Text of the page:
Good morning all,
Even as we were joking (I think we were joking!) yesterday about the relative grist for D.C. cocktail party chatter provided by the Web vs. dead-tree newspapers, I’d like to spark a more substantive conversation today about community. As a newspaper guy, I always hoped the work we did would yield great conversation for community in the broadest sense of the word. With an eye toward those communities, I’m picking out the three most interesting (not necessarily most important) stories I saw in the papers this morning—the kinds of things that, back in the day, would lead one person to say to another, “Hey, did you see in the paper today that …” I’d love to hear the points of comparison from the Webbies and maybe discuss the notion of what kinds of communities our two sides are serving.
I live in Seattle, and Paper No. 1 on the doorstep is the Seattle Times. The huge local story here in Jet City: “Boeing 787 may not fly this year.” The rollout of the “Dreamliner” jet plane of the future has been marred by more delays and design problems. Boeing may move some operations to South Carolina. People are indeed discussing this. (Disclosure: I like jets; I’m writing a book about them. Still, this story takes up half of the front page.)
The second paper on my doorstep is the New York Times. Yes, I could get it for free on the Web, or at least cheaper through the Kindle or Times Reader. And it’s so bloody expensive, I may just do it. But I worked there for 20 years, I’m very loyal to the institution, and, for me, the newsprint experience is still vastly superior to any other way of reading the NYT. This is a terrific, and somewhat scary, read: testing young baseball players not only to confirm their ages (and maybe the old guys—”Papi” Ortiz, we could be talking to you) but also, potentially, for predictor genes of their medical future. And, if it works for baseball, what’s to stop other employers from getting interested? A good ethical-dilemma piece.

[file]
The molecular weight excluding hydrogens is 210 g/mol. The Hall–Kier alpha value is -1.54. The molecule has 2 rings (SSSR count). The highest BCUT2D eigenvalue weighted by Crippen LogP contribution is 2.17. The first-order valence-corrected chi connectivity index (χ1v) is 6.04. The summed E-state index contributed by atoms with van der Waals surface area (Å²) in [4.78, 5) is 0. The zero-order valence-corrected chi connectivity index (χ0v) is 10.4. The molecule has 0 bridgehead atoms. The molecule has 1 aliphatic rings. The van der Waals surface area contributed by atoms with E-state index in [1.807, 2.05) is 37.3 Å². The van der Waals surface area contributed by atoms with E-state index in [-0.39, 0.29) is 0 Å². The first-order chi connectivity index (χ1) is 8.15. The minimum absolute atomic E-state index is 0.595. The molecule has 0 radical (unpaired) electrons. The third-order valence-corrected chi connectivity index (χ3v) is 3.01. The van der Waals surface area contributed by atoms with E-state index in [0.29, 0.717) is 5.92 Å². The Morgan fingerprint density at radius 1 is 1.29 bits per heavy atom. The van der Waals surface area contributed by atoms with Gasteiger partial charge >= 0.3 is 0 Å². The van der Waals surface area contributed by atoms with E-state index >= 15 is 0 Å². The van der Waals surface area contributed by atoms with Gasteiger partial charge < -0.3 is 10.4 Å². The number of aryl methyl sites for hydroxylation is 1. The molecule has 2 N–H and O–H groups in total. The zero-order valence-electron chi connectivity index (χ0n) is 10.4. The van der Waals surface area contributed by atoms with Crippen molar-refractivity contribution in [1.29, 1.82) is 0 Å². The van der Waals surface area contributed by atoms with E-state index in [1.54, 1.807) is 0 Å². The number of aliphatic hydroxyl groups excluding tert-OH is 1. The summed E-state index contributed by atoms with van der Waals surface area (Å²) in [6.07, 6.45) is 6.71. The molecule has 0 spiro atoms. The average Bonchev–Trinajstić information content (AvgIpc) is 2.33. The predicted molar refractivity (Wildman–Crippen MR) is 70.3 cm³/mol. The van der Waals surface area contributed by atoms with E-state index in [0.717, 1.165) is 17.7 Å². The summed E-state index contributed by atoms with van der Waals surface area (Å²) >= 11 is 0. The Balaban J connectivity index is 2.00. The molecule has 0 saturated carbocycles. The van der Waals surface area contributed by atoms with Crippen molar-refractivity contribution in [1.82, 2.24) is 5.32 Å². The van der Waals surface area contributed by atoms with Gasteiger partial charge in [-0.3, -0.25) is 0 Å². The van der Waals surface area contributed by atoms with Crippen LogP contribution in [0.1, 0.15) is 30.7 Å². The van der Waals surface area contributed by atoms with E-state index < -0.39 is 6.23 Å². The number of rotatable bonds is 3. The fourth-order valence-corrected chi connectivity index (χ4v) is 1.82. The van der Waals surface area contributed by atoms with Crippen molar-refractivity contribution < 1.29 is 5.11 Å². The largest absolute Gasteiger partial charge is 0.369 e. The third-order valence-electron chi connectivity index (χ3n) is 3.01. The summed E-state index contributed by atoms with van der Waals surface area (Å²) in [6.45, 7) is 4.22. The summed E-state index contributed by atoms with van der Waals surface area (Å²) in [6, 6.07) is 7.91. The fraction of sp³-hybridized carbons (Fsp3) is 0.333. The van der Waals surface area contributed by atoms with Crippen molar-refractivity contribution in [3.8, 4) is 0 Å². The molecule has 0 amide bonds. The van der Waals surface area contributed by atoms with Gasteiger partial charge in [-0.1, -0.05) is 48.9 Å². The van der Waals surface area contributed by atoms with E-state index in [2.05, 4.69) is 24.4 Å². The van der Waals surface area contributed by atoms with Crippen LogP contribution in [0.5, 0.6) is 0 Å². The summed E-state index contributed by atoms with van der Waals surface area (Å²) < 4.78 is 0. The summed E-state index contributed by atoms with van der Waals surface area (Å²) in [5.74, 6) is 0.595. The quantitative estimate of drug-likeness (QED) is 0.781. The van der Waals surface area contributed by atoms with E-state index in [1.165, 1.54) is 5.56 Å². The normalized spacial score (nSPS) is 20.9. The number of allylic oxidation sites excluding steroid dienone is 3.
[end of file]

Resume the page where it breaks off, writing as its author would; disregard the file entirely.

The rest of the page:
I have never subscribed to USA Today, but I have read hundreds, if not thousands, of free copies over the years, distributed by airlines, car rental companies, hotels, etc. I love that it’s still around and getting better with age. Skipping over a worthy Page One news-I-can-use piece (“Parking Fines Easy Cash for Cities: But bills’ extra bite may leave tourists with bitter taste“), I go inside the paper and see it has the best details and water-cooler wrap-up on the Skip Gates story. This story has to be some sort of national Rorschach test, and I would assume everybody is talking about it, though I wouldn’t really know since I’m not on the Web and have found it strangely downplayed in the dead-tree NYT. Aren’t people talking about it? Webbies, what about it? (Disclosure: I was brusquely confronted and questioned by these same Cambridge cops last year when the burglar alarm went off at the house where my stepmother lives. I felt geographically, but not racially, profiled—cops found it very suspicious that some guy from Seattle was wandering around her backyard with his dog.)
Oh, and one other thing. Too bad I don’t get a fourth pick, because for sure it would be this in the Seattle Times: “Summer brings the heat—Temperatures expected to hit 90s over the weekend—Sunny weather is envy of the nation.” Those are the actual headlines, folks, and I am digging the weather. Still, I must have become a Seattleite—I miss the rain and am looking forward to its return.